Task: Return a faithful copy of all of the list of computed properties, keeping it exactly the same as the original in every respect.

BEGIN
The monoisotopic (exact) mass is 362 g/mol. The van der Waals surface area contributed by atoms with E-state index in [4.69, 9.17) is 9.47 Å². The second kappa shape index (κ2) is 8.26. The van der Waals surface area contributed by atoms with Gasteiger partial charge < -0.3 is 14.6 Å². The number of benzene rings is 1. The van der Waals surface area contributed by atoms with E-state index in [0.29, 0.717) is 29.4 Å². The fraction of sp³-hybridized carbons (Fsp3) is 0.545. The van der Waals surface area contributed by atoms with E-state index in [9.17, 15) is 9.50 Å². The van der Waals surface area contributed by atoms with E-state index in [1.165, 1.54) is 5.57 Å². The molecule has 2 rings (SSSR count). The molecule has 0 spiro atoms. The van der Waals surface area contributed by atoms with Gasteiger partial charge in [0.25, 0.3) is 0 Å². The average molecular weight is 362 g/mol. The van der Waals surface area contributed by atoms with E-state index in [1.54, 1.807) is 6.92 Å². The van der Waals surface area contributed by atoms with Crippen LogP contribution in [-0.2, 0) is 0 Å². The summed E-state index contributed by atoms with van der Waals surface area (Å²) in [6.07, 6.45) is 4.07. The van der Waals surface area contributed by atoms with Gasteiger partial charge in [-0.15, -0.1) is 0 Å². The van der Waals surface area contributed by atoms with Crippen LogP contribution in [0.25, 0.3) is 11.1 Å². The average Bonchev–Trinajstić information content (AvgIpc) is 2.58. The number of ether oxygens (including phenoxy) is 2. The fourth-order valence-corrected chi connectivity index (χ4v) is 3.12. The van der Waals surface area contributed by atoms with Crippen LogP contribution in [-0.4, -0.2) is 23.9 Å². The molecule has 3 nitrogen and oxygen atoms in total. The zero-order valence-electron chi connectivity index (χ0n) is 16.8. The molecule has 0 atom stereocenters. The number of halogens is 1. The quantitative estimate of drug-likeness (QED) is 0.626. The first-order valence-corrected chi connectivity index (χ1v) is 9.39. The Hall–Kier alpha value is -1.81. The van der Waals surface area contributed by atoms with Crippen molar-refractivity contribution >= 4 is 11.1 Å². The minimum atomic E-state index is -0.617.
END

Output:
The monoisotopic (exact) mass is 362 g/mol. The van der Waals surface area contributed by atoms with E-state index in [4.69, 9.17) is 9.47 Å². The second kappa shape index (κ2) is 8.26. The van der Waals surface area contributed by atoms with Gasteiger partial charge < -0.3 is 14.6 Å². The number of benzene rings is 1. The van der Waals surface area contributed by atoms with E-state index in [0.29, 0.717) is 29.4 Å². The fraction of sp³-hybridized carbons (Fsp3) is 0.545. The van der Waals surface area contributed by atoms with E-state index in [9.17, 15) is 9.50 Å². The van der Waals surface area contributed by atoms with E-state index in [1.165, 1.54) is 5.57 Å². The molecule has 2 rings (SSSR count). The molecule has 0 spiro atoms. The van der Waals surface area contributed by atoms with Gasteiger partial charge in [0.25, 0.3) is 0 Å². The average molecular weight is 362 g/mol. The van der Waals surface area contributed by atoms with E-state index in [1.54, 1.807) is 6.92 Å². The van der Waals surface area contributed by atoms with Crippen LogP contribution in [-0.2, 0) is 0 Å². The summed E-state index contributed by atoms with van der Waals surface area (Å²) in [6.07, 6.45) is 4.07. The van der Waals surface area contributed by atoms with Gasteiger partial charge in [-0.15, -0.1) is 0 Å². The van der Waals surface area contributed by atoms with Crippen LogP contribution in [0.25, 0.3) is 11.1 Å². The average Bonchev–Trinajstić information content (AvgIpc) is 2.58. The number of ether oxygens (including phenoxy) is 2. The fourth-order valence-corrected chi connectivity index (χ4v) is 3.12. The van der Waals surface area contributed by atoms with Crippen LogP contribution in [-0.4, -0.2) is 23.9 Å². The molecule has 3 nitrogen and oxygen atoms in total. The zero-order valence-electron chi connectivity index (χ0n) is 16.8. The molecule has 0 atom stereocenters. The number of halogens is 1. The quantitative estimate of drug-likeness (QED) is 0.626. The first-order valence-corrected chi connectivity index (χ1v) is 9.39. The Hall–Kier alpha value is -1.81. The van der Waals surface area contributed by atoms with Crippen molar-refractivity contribution >= 4 is 11.1 Å². The minimum atomic E-state index is -0.617.